Will Twitter Moms Ever Buy Motrin Again?

18 Nov
2008

Any blog talking about social media and traditional marketing in consumer products companies would be remiss if it didn’t address the recent fiasco of the Motrin “babywearing commercial”. By now, the ad has been taken down, so I am not going to link to it on YouTube. If you missed it, it basically was a throwback to Babywearing Week, which is happening right now. Babywearing week celebrates wearing your baby in a sling or a similar device vs. in a carriage or stroller. Motrin created a web ad, which I believe was put on their own website, as well as YouTube (not sure about other web video sites). This ad, while meant to commiserate with the physical pain in women caused by babywearing, in an “I feel your pain” kind of way, didn’t stay on message. The goodness of the original intent was paved over by a condenscending tone, delivered in a “valleygirl” fashion, as well as by an almost mocking first sentence that referred to babywearing as nothing short of a fad. Now, I personally didn’t think it was the most offensive commercial in the world, albeit somewhat insensitive (judging by the voluminous outcry on Twitter, one would have thought that Freddy / Fannie failed again. It IS only a commercial) . However, it doesn’t really matter what I thought, as I am not part of the target demographic (babywearing mom). Which brings me to my next point.

Oftentimes, marketers, despite their best efforts, have a hard time getting “outside of themselves” to really “walk a mile” in their customers’ shoes. I saw it all the time during my career with CPG brands. Oftentimes, focus groups get conducted within geographic proximity to the market research office. Hmmm… That is bound to produce muddled results. You know, birds of a feather…. Just because everyone in your high school, college, workplace, city, etc. thinks a certain way, does NOT mean that all of America thinks this way. I fall into that trap myself all the time, and forget that the whole country is not using Twitter and is not on Facebook. What? You are not on Twitter? That’s preposterous! In short, Motrin should have done a better job of testing this ad with social media moms.

The great thing about tools like Twitter is that advertisers / brands have an almost-immediate feedback loop about their product / ad / PR effort, etc.  Smart marketers will figure out how to utilize it. Tools like Twitter Search (you can search for a term and watch the conversation in real time) or Tweet Beep (like Google Alerts for Twitter – it emails you each time a keyword is mentioned), can be used to understand what the users are saying about your brand / effort. Even though Twitter is not mainstream by any stretch of imagination, it can at times serve as a proxy for understanding a certain demographic. Twitter users tend to skew towards the more sophisticated / cutting edge / educated of the population. The moms on Twitter felt offended by the Motrin commercial talking down to them. These are thoughful, educated women, and they don’t need to be “talked at” in a condenscending tone. You can see their angry responses in the video below.  My understanding from following these conversation threads, is that Motrin didn’t respond fast enough to the Twitter backlash, and when they did respond, the angry Twitter Moms didn’t consider it a sincere apology written by a real executive.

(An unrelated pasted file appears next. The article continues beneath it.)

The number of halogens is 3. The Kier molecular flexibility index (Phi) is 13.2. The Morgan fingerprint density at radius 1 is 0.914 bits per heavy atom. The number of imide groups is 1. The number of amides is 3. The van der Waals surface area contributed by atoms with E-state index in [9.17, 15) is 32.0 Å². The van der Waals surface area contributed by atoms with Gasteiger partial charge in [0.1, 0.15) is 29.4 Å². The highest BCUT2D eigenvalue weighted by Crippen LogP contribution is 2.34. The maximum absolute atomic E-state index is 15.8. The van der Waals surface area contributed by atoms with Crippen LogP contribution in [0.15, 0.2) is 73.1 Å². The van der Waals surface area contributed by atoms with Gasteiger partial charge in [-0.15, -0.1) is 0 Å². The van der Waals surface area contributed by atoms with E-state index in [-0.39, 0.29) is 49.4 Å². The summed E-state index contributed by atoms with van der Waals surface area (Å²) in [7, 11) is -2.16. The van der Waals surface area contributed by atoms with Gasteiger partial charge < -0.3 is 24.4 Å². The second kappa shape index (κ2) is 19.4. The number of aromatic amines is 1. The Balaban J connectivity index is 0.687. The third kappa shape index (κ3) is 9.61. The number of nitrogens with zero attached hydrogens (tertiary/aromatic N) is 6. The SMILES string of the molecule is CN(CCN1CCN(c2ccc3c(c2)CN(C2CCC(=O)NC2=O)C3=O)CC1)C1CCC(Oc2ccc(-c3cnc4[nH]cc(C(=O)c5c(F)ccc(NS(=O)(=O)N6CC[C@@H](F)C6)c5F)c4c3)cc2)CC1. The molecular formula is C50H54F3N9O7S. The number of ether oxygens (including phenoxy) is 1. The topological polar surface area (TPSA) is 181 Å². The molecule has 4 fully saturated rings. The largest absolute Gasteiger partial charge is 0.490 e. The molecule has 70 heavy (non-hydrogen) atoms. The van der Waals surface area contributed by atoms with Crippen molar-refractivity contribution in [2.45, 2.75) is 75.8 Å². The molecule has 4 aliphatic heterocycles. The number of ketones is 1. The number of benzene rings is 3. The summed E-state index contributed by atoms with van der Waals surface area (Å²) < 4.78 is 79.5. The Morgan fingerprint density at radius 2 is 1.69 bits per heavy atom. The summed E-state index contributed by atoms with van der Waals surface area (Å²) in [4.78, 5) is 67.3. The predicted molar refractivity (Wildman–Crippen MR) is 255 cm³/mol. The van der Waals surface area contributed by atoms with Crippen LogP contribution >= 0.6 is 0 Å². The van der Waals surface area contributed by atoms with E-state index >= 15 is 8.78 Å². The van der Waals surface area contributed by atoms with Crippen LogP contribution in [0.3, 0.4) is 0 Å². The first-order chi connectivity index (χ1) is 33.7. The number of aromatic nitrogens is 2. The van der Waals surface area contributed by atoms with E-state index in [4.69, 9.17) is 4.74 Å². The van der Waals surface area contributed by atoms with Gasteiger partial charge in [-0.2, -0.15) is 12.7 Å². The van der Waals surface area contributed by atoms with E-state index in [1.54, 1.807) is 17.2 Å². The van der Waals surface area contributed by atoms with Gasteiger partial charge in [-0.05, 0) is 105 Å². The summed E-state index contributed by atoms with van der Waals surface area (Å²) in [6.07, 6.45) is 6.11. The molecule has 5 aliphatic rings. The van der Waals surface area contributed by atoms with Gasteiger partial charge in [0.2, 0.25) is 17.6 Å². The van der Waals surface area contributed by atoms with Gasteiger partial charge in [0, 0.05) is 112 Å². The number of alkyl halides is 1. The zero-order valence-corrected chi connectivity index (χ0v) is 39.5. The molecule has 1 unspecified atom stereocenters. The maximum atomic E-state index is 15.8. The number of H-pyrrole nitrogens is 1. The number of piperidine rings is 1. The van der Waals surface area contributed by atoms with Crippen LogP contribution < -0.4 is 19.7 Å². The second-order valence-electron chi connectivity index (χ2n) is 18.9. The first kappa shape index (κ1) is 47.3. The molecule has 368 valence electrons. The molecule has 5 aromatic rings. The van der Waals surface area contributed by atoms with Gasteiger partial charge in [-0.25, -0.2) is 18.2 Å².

[youtube=http://www.youtube.com/watch?v=LhR-y1N6R8Q]

If the insensitivity of the Motrin commercial may have gone unnoticed among some moms, the highly-educated social-media-consuming Twitter Mom demographic was certainly going to recoil in horror. This is classic segmentation gone bad. You have to talk to your consumer segments via different channels, while adjusting your message and voice  to that particular segment. You simply can’t carry over the same commercials from one channel to another. The web allows for much more granular targeting and segmentation vs. TV and print. So it’s up to the advertiser to change the message for each segment and subsegment.

As far as the impact that this snaffu will have on Motrin, it is hard to predict. I have no idea if anyone outside of Twitter Moms and YouTube Moms was as enraged. But I do know, that there are a lot of “influencers” who hang out on Twitter, so making them unhappy is not a good thing. Myself and other marketers will certainly be watching how this story develops, and if Motrin can figure out how to use social media to be authentic in their apology.

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  • Steve

    I must’ve missed this entirely. Here’s a response worth reading from a babywearing dad who also used to be a Motrin rep. This ad was bad for more than just reasons of tone: http://instinctparenting.wordpress.com/2008/11/16/motrin-dad/

  • maria

    Steve, thanks for sharing! If true, this is a serious consideration.

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